C# Programming - Strings - Discussion

Discussion :: Strings - General Questions (Q.No.3)

3. 

Which of the following statements will correctly copy the contents of one string into another ?

[A].
String s1 = "String";
String s2; 
s2 = s1;
[B].
String s1 = "String" ; 
String s2;
s2 = String.Concat(s1, s2);
[C].
String s1 = "String"; 
String s2;
s2 = String.Copy(s1);
[D].
String s1 = "String"; 
String s2;
s2 = s1.Replace();
[E].
String s1 = "String"; 
String s2;
s2 = s2.StringCopy(s1);

Answer: Option C

Explanation:

No answer description available for this question.

Mark said: (May 12, 2012)  
String s1 = "String";
String s2;
s2 = String.Copy(s1);
//is the right answer!!

Vishnu said: (Nov 16, 2012)  
String s1 = "String";
String s2;
s2 = s1;
//it is also right

Neeraj said: (Jul 12, 2013)  
Mark is right. Because in s2=s1 giving the reference of s1 to s2.

Amit Gupta said: (Jul 24, 2013)  
Why not first is right?

Zeel said: (Jul 27, 2013)  
Yes exactly this is also right.

String s1 = "String";
String s2;
s2 = s1;

//It is also right.

Mahi said: (Dec 21, 2013)  
Can't find the difference.

Can anyone tell clearly.

Sami said: (Jan 4, 2014)  
When s1="string"; here a reference points to the "string". and when.

s2=s1; here s2 also points to the "string". and same is the case.

When s2 = String.Copy (s1) ;. So why 1st is not right. Can any please tell the difference?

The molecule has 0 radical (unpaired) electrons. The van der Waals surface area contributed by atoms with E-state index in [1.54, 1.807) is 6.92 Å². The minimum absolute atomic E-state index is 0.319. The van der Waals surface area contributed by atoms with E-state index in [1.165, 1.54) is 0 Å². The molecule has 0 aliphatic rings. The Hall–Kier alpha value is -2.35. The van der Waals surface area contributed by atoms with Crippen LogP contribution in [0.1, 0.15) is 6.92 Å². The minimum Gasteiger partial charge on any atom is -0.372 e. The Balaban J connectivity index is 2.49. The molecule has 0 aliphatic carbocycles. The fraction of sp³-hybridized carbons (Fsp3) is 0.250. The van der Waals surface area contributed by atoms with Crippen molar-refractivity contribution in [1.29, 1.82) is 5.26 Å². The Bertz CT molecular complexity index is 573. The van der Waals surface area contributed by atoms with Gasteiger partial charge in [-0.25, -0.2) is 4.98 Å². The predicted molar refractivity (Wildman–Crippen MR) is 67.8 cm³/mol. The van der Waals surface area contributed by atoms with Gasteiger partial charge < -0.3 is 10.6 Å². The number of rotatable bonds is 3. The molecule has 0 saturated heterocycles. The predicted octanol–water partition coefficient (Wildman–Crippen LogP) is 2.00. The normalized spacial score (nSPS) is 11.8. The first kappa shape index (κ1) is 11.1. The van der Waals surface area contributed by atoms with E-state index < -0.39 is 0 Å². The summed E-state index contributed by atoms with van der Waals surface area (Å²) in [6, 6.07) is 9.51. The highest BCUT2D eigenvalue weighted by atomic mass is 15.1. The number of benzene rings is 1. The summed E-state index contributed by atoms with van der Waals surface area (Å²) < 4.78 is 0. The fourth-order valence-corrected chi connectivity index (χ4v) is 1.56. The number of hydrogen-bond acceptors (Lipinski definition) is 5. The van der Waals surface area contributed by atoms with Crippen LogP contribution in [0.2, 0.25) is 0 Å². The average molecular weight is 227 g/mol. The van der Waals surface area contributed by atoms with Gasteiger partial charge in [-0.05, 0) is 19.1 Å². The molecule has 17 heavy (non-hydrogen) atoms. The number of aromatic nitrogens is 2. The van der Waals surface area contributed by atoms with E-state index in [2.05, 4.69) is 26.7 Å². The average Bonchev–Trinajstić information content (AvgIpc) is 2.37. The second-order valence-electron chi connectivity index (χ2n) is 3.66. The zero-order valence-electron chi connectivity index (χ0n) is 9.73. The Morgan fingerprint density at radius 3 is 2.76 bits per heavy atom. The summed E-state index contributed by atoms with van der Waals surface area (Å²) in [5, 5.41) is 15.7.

Nichholas Mahbouby said: (May 7, 2014)  
s1 = s2 will result in 2 variables that reference the same object.

s2 = string.Copy(s1) will result in 2 variables that reference different objects containing the same value. Console.Write(object.ReferenceEquals(s1, s2)) will output "False".

Max said: (May 12, 2014)  
Desription:

Acc. to question we need to copy the contents of one string into another.

Solution:-

Option-1 : Incorrect, String s1 = "String" when executed will create a "String" object. s2 = s1 doesn't copies the content rather it passes its reference to variable s2. Only 1 Object is created both s1 and s2 referring same object.

Option-2 : Obviously Incorrect answer, Reason Strings are immutable

Option-3 : Correct, because here we are only copying the content , so in end we will have 2 objects . By value they are same but by reference they are different.

Option-4 : No overload for method 'Replace' takes '0' arguments.

Option-5 : Type 'string' does not contain a definition for 'StringCopy' and no extension method 'StringCopy' of type 'string' could be found.

Thank You :).

Vijay said: (Jul 31, 2014)  
If you refer to the first question in strings, it clearly mentions strings are immutable and CLR optimizes memory by interning same strings into one.

If Option 3 is correct, does it not defeat the above fact ?

Dheer said: (Dec 25, 2014)  
String s2, s1 = "string";

s2 = s1;
s2.equals(s1);

Nasser Amira said: (Jan 19, 2015)  
Awesome discussion. In response to @Nichholas, when you run the following the console return true actually not false.

String s1 = "String";
String s2;
s2 = s1;
Console.Write(object.ReferenceEquals(s1, s2));

Pankaj Mehta said: (Sep 15, 2015)  
Case A one references got copied.

Mean both string now got started to point same [Memory].

Case C exact data is copied in other string.

Naresh said: (Jul 16, 2016)  
Will get same object name.

String s1 = "String";
String s2;
s2 = String.Copy(s1);
Console.WriteLine(s2);
Console.WriteLine(s1);
Console.WriteLine(s1.GetHashCode());
Console.WriteLine(s2.GetHashCode());

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